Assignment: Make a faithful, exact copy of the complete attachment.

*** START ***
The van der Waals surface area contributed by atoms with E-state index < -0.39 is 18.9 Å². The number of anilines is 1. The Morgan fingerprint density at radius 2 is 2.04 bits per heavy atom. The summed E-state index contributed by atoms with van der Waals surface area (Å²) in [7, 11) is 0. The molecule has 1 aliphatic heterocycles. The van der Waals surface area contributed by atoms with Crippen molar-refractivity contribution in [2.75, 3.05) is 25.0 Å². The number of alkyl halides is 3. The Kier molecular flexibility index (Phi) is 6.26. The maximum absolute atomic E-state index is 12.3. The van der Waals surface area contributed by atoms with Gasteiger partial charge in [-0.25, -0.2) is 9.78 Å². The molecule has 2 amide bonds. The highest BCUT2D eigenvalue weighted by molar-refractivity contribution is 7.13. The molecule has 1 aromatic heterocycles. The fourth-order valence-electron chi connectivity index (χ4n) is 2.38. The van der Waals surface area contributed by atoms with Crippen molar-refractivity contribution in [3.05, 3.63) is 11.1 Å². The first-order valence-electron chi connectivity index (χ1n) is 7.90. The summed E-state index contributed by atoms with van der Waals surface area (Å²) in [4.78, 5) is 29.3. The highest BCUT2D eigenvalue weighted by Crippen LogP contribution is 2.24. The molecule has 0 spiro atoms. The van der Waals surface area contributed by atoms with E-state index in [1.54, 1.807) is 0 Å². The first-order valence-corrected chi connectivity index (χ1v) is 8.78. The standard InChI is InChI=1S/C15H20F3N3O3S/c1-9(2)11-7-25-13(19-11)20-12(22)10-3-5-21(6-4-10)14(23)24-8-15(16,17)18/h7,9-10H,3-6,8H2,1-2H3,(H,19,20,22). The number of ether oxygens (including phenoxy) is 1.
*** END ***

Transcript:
The van der Waals surface area contributed by atoms with E-state index < -0.39 is 18.9 Å². The number of anilines is 1. The Morgan fingerprint density at radius 2 is 2.04 bits per heavy atom. The summed E-state index contributed by atoms with van der Waals surface area (Å²) in [7, 11) is 0. The molecule has 1 aliphatic heterocycles. The van der Waals surface area contributed by atoms with Crippen molar-refractivity contribution in [2.75, 3.05) is 25.0 Å². The number of alkyl halides is 3. The Kier molecular flexibility index (Phi) is 6.26. The maximum absolute atomic E-state index is 12.3. The van der Waals surface area contributed by atoms with Gasteiger partial charge in [-0.25, -0.2) is 9.78 Å². The molecule has 2 amide bonds. The highest BCUT2D eigenvalue weighted by molar-refractivity contribution is 7.13. The molecule has 1 aromatic heterocycles. The fourth-order valence-electron chi connectivity index (χ4n) is 2.38. The van der Waals surface area contributed by atoms with Crippen molar-refractivity contribution in [3.05, 3.63) is 11.1 Å². The first-order valence-electron chi connectivity index (χ1n) is 7.90. The summed E-state index contributed by atoms with van der Waals surface area (Å²) in [4.78, 5) is 29.3. The highest BCUT2D eigenvalue weighted by Crippen LogP contribution is 2.24. The molecule has 0 spiro atoms. The van der Waals surface area contributed by atoms with E-state index in [1.54, 1.807) is 0 Å². The first-order valence-corrected chi connectivity index (χ1v) is 8.78. The standard InChI is InChI=1S/C15H20F3N3O3S/c1-9(2)11-7-25-13(19-11)20-12(22)10-3-5-21(6-4-10)14(23)24-8-15(16,17)18/h7,9-10H,3-6,8H2,1-2H3,(H,19,20,22). The number of ether oxygens (including phenoxy) is 1.